Monday, April 27, 2015

FindMyPast: 5 million Yorkshire and POW records

NOTE from DearMYRTLE: The following was received from our friends at www.FindMyPast.com. Please address all inquires to that site.



Phase 2 of the Yorkshire Collection and new POW records available
to search this Findmypast Friday

This Findmypast Friday marks the release of over 5 million parish records in the second phase of Findmypast’s Yorkshire collection and over 43,000 prisoner of war records released in partnership with the National Archives to coincide with the centenary of the Gallippoli landings. This week’s new additions also include Australian military and land survey records, Irish local government records and newspapers and the United States BillionGraves Index.   
United States Billion Graves Index
The United States Billion Graves Index contains 9 million cemetery records from right across the United States. Findmypast’s partnership with BillionGraves aims to make available all the cemetery records held on their site for free. BillionGraves is the largest resource for GPS-tagged headstone and burial records on the web, with over 12 million headstone records. This index will be regularly updated throughout the year and pertains solely to U.S. headstones. Each entry has a transcript, which includes a link to an image of the headstone with GPS details.  The amount of information varies, but transcripts will usually include the deceased’s name, birth date, death date, cemetery and a link to an image of their headstone.
Yorkshire Records
Over 5 million Yorkshire parish records have been released in the second phase of Findmypast’s partnership with the Yorkshire Digitisation Consortium. The Yorkshire Collection comprises beautiful scanned images of the original handwritten registers held by six Yorkshire archives and spans the years 1538 to 1989. Fully searchable transcripts of the original documents enable anyone to go online and search for their Yorkshire ancestors by name.
The Yorkshire collection covers the whole of Yorkshire including the three historic counties; North Riding, East Riding and West Riding. The first phase of this landmark project was released in September 2014 and included nearly 4 million parish records and Bishop’s transcripts. This second phase includes baptism, banns and marriage records held by the North Yorkshire County Record Office, Doncaster Archives and Local Studies, East Riding Archives and Local Studies Service, Teesside Archives and Sheffield Archives and Local Studies. It also includes new Bishop’s Transcripts of baptisms, marriages, banns and burials from the Borthwick Institute for Archives (University of York).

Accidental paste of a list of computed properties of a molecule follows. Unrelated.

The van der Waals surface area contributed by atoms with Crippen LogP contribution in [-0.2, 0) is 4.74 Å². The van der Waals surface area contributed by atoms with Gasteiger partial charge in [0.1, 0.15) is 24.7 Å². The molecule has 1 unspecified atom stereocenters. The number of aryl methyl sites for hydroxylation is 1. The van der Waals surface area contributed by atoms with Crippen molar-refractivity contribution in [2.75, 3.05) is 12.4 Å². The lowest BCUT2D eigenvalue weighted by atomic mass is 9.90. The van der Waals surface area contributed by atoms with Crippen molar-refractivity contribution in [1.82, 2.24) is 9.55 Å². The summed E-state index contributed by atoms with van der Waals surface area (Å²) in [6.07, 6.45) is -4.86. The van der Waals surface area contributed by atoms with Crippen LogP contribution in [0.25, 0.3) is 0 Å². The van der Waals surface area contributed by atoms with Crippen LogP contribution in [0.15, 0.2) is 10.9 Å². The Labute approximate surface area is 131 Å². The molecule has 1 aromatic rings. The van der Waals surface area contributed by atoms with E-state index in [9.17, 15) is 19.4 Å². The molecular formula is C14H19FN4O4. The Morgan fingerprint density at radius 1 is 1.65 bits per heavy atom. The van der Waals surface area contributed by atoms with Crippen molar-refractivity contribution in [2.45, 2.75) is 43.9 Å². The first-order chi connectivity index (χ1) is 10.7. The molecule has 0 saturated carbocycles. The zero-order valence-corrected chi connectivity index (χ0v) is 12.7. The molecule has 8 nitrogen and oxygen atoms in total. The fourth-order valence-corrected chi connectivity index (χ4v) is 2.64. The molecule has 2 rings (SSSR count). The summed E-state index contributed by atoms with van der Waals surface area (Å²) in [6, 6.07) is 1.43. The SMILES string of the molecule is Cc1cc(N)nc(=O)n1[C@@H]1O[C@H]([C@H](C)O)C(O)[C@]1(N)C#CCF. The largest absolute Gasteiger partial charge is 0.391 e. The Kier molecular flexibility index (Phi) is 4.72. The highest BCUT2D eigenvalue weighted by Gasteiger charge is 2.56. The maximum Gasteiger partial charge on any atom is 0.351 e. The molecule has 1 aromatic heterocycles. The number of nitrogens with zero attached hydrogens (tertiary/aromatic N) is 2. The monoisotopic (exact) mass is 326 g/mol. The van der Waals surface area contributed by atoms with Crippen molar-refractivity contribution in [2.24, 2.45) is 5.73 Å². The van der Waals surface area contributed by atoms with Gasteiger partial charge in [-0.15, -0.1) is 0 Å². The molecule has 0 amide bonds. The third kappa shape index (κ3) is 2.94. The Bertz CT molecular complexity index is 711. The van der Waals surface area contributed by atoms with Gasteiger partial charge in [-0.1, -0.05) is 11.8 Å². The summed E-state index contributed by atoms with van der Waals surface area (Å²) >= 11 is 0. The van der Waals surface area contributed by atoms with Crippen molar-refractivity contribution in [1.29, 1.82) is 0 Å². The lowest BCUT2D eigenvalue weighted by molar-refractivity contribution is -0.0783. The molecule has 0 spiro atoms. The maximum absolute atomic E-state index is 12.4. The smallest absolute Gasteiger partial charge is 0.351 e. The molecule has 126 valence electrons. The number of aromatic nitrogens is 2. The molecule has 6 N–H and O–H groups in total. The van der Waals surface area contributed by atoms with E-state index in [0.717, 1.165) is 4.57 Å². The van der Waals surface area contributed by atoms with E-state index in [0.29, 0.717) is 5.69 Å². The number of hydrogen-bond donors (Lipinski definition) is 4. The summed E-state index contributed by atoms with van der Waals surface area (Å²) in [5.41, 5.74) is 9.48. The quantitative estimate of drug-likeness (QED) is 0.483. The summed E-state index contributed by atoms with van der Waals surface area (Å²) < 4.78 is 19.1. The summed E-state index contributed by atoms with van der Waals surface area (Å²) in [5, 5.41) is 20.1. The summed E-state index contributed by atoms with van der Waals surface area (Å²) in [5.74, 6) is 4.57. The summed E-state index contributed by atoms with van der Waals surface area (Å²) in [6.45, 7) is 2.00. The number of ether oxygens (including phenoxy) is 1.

The latest additions include:
·         Over 1,2 million new Yorkshire baptisms, 1538-1914
·         Over 1.3 million new Yorkshire bishop's transcripts of baptisms, 1578-1914
·         Over 277,000 new Yorkshire banns, 1653-1930
·         Over 709,000 new Yorkshire Marriages 1539-1930
·         Over 684,000 new Yorkshire bishop's transcripts of marriages 1534-1899
·         Over 885,000 new Yorkshire burials  1538-1966
·         Over 945,000 new Yorkshire bishop's transcripts of burials 1578-1972
Prisoner of War Records
Containing over 43,000 records with images, Prisoners Of War 1914-1920, are the first in a series of PoW records to be digitised and published by Findmypast in partnership with The National Archives. These latest additions consist of 10 series of British Foreign Office document’s relating to prisoners held by the Ottomans during World War One. They not only include the names of military personnel taken prisoner – both allied and foreign – but also the names of civilians, merchant seamen, fishermen, diplomatic employees and more. They will eventually form part of a wider Prisoners of War Collection, 1715-1945, which on completion will span 230 years and date back to the Jacobite rebellion.  
Prisoners of War 1914-1920 includes ten series of documents taken from The National Archives’ collection Foreign Office: Prisoners of War and Aliens Department: General Correspondence from 1906 (F0 383). Consisting of lists and general correspondence, the records contain the names, ranks and locations of PoWs and provide insights into life in the Ottoman camps. They contain details of requests made by inmates for items including footballs and biscuits, details of visits by foreign diplomats and reports on camp conditions. The amount of information in each record can vary depending on the type of document and the amount of detail recorded at the time of the event.